As to the methods of election by most political parties, too, there is grave doubt. When we think of the millions of dollars expended every four years to elect a president, the bad blood stirred up, the buying of ballots with bad beer, etc., etc., makes us more firmly believe in the W.C.T.U. method of election, which a la Kipling would be:

Where no one works for money, and no one works for fame;
But each for the joy of the working and each in her separate star,
Does the work as she sees it for the God of things as they are.

I am glad, too, that a man has demonstrated the truth that money does not need to be expended in order to be elected, and his success may point the way to similar achievements for even presidents. Dr. Washington Gladden, pastor of the First Congregational church of Columbus, Ohio, was elected to the city council of that city on the independent ticket in April of this year. Dr. Gladden did not take an active part in the campaign, declaring that he would neither spend a penny nor ask a single man to vote for him. It was distinctly understood that Dr. Gladden stood for:

    1. Non-partisan municipal government.
    2. Absolute fairness and justice to all parties.
    3. Efficient and economical administration.
    4. Placing only competent men in office.
    5. Publicity in transacting public business.

Dr. Gladden said, after his election: “The result has one or two lessons for practical politicians. It proves that a candidate does not need to make a personal canvass in order to secure his own election. If I had gone about my ward begging people to vote for me I should have been defeated. There are quite a number of people in this country who greatly prefer to vote for a candidate who will not solicit their votes. Another point for the practical politician is the fact that it is not necessary to pay for political work. There are plenty of people who are ready to work for what they believe in without being paid for it. Americans are not all mercenaries. Give them a fair chance to work for better government in the city and they will not need to be hired. The most cheering result of this campaign is the demonstration that elections can be carried even against big odds without the use of money.”

We might also add that a man of convictions standing for great principles can be elected without any party. This gives him freedom from without consulting his party. We long for the good old sentiment: “I the party lash and must give a chance for true manliness to develop, a quality the practical politician scarce dare assert at the present time would rather be right than president,” to come into politics, which would develop statesmen rather than politicians, and with James Russell Lowell,

I honor the man who is willing to sink
Half his present repute for the freedom to think,
And, when he has thought, be his case strong or weak,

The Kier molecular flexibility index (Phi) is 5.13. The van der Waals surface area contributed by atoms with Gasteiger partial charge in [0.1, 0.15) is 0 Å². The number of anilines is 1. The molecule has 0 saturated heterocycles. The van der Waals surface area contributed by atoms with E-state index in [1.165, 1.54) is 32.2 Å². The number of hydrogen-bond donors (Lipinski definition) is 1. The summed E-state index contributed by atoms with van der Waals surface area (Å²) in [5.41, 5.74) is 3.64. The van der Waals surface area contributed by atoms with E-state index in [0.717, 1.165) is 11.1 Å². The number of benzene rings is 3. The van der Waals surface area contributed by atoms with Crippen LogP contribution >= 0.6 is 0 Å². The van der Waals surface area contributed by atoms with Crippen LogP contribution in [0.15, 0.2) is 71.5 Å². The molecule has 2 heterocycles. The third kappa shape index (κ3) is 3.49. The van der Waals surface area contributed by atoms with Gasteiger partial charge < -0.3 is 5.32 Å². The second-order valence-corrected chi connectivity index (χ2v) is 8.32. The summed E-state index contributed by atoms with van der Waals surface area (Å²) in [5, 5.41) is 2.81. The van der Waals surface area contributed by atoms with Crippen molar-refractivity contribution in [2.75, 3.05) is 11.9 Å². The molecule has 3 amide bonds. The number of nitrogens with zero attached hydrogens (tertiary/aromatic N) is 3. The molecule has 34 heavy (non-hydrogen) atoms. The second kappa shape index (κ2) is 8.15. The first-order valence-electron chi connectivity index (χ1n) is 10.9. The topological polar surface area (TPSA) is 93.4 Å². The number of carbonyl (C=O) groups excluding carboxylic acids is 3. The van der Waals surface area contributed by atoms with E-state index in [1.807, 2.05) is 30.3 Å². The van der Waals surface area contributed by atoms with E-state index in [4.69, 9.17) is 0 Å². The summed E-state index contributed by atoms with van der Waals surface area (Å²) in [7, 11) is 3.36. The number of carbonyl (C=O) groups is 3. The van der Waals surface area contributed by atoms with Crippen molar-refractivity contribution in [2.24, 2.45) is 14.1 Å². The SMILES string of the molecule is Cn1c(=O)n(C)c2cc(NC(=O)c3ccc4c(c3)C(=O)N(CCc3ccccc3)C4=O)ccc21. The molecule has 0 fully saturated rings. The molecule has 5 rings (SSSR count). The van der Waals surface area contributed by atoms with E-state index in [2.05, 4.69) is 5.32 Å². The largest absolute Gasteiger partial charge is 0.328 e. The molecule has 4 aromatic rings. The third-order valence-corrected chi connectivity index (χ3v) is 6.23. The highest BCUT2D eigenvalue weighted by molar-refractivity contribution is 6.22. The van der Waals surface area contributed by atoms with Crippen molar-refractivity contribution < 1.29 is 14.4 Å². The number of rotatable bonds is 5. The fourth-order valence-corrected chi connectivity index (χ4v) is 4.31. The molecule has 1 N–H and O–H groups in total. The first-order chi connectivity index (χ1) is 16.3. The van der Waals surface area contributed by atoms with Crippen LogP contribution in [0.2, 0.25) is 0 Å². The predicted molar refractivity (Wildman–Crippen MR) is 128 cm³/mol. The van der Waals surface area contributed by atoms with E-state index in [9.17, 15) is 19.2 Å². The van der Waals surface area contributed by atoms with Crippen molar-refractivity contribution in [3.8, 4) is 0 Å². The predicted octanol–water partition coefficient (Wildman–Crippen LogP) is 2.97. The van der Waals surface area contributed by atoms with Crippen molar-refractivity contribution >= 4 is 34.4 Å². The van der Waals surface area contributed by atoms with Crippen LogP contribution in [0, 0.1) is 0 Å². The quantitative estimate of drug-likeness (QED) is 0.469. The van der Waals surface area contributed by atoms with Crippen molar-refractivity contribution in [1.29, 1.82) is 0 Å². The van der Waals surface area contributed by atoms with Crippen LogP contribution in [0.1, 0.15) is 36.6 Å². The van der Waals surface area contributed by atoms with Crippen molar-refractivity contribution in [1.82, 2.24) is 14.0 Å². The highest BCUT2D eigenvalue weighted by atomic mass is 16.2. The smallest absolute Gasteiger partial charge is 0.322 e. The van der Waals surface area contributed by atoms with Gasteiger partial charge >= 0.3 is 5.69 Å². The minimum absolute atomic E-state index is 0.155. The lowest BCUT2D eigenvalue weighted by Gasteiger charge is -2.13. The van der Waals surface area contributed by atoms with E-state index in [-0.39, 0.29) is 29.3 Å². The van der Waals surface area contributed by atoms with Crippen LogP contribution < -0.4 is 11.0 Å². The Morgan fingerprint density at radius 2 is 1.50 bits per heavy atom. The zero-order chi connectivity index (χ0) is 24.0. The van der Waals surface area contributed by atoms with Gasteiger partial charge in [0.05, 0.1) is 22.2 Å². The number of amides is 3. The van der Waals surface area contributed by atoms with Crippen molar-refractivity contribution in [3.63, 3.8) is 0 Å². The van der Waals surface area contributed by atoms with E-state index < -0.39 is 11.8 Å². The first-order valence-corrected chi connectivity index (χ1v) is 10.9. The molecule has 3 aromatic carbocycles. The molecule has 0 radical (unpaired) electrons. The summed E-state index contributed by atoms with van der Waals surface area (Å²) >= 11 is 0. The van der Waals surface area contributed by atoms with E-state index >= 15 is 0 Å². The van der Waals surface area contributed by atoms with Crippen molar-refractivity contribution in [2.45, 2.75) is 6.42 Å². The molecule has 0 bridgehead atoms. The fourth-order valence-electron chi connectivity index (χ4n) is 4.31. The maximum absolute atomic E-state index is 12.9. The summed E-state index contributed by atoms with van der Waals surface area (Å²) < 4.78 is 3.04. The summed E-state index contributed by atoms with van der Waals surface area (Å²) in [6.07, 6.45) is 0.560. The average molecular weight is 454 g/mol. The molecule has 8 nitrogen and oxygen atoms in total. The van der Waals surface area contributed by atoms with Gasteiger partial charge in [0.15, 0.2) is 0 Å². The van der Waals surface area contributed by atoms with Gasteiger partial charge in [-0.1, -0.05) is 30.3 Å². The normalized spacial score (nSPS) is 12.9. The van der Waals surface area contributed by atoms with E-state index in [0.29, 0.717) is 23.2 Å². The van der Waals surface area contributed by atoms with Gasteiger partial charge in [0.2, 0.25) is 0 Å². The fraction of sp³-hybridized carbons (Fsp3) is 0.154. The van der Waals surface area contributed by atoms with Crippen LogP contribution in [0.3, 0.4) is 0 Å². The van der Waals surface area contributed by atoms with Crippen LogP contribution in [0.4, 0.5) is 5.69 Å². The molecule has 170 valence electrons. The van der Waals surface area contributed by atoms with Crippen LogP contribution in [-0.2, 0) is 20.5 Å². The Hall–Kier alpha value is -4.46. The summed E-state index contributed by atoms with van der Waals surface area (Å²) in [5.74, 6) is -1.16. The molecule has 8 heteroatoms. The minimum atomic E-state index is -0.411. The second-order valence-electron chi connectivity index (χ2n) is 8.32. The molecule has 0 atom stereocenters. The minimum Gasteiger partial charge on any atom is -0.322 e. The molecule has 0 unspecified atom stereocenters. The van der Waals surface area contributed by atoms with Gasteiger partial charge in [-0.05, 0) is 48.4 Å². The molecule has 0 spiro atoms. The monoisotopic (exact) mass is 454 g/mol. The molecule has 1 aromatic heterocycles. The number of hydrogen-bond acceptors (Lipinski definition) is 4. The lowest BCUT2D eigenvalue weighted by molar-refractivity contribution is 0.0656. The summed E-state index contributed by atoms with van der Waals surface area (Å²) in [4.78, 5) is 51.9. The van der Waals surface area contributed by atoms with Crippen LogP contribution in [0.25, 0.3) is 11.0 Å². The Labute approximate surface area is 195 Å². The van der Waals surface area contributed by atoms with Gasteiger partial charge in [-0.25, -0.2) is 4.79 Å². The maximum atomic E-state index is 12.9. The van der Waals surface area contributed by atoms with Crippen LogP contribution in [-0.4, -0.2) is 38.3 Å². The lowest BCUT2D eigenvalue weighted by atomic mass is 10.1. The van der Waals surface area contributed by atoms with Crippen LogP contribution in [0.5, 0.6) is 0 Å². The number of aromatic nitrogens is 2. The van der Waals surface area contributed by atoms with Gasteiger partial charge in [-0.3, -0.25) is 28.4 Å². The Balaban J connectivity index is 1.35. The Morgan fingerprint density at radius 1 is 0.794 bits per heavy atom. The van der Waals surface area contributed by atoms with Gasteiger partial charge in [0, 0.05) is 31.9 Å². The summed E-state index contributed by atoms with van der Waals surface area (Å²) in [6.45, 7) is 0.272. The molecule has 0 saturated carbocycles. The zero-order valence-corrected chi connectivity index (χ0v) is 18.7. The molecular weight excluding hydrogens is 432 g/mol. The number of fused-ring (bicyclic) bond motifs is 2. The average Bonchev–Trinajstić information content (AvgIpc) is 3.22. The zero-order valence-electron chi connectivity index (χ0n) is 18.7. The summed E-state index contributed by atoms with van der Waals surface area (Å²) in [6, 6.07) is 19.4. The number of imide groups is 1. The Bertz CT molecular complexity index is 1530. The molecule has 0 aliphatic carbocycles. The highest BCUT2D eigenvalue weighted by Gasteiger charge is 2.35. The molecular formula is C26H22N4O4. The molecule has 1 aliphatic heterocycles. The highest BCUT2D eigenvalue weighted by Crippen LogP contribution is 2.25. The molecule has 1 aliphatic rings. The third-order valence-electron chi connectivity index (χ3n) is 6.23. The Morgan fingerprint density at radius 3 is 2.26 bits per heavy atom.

Will risk t’ other half for the freedom to speak.

Coming more closely to our lines of work, we note that the Jewish Associated Charities of Chicago have decided to abolish henceforth all balls, fairs and charity bazaars as methods of swelling their funds and have resolved to give of their means according to their ability, and promised that their already magnificent philanthropies shall not suffer by the change. This is a note of encouragement to our department of Proportionate and Systematic Giving, and an example worthy of imitation by all charity organizations.

Edward Everett Hale has substituted water for wine at communion in his church in Boston, believing that the contents of the cup is a matter following the customs of the people. He believes that America has established water drinking as a custom, and hence he makes the change. That woman’s cause is steadily marching on is evinced by the fact that the M.E. General Conference, in session in Chicago last May, voted to admit women as delegates.

The department of Temperance and Labor is being also helped by outside organizations. The Consumers’ League, which has been gaining ground among women since 1896, has now a national organization. It seeks to educate conscience among those who buy, toward the laborer who produces the goods and the ones who stand behind counters and deliver our goods after the purchase is made. Women of wealth and fashion are studying into the conditions of the sweat shops and are insisting that garments be made in factories where there is light and fresh air and steam or electric power for running the machines; that the laborers be treated from a more humane standpoint; that eight or ten hours be a day’s work and that a living wage be paid. More and more manufacturers are beginning to see that it is for their own interests that their employes have decent homes and pleasant environments.

Had I time, I might speak of many more signs of encouragement that makes me feel that

    “Man to man the world o’er
    Shall brothers be for a’ that.”